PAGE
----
Most of us don't.

And they're going to die before we do.

> Hey remember that post I did about Chavez's crazy election non-fix? Whoops...

Seriously, how badly do you have to be losing to say, "You know what, I was going to fix this, but damn..."

> And now your crazy story of the week - Man fakes his own death, then gets sick of being dead and turns up pretending to have amnesia.

That link is just to the latest story - there've been loads of them, and frankly, you can sort through them yourself. My favorite part is that he faked his death in a canoe, then moved to Panama to set up a canoe resort. As his 80-year-old aunt said, "You couldn't make this up."

Here's my crazy thought though:

This guy got away with this for five years, and only gave up because he retardedly turned himself in.

What if there are, unbeknownst to us, people who this has worked for? We'd never know right? If this guy doesn't turn himself in, he's still dead to the world, right?

There could be hundreds of them. Out there. Somewhere.

Monday, December 3, 2007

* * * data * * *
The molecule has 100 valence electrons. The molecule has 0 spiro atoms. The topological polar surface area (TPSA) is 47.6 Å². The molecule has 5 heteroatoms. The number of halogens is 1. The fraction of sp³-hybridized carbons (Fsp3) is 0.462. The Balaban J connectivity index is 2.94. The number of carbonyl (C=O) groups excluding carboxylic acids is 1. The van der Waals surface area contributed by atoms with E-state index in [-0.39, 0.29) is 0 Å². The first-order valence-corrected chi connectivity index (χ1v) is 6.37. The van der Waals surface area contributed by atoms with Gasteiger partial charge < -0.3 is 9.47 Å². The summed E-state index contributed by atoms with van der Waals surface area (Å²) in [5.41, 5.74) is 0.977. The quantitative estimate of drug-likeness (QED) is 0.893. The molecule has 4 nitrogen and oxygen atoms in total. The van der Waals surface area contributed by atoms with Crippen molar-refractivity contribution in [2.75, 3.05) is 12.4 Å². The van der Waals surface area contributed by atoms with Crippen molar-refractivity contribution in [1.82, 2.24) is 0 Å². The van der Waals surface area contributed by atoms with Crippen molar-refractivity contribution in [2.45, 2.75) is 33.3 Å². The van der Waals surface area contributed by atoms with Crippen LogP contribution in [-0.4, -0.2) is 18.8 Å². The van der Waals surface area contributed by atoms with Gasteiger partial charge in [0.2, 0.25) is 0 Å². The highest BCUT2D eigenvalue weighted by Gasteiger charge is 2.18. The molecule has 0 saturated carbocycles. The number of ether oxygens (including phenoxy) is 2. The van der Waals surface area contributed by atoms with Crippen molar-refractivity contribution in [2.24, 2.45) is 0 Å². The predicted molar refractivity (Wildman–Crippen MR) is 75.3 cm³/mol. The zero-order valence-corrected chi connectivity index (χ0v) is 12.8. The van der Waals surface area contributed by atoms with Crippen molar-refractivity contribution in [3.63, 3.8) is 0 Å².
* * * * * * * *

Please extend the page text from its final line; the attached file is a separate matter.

Elections and Quasi-Dictators Edition

Voters went to the polls in two countries yesterday, and one of them shocked the hell out of me.

Let's start with the one that didn't surprise. That would be Russia. When they threw Gary Kasparov in jail for four days, you really learned all you needed to know about Putin's view on an open society.

When word broke that Putin had won yesterday's election, I began the countdown to election tampering allegations. If you had "under 24 hours later" in your office pool, congratulations.

These elections were basically a joke from the start. Even if government officials didn't rig the vote (and they probably did), the main opposition party was "disqualified" by the election commission, and the media, which is all either brazenly state owned or quietly state influenced, hadn't exactly been giving equal coverage to all sides.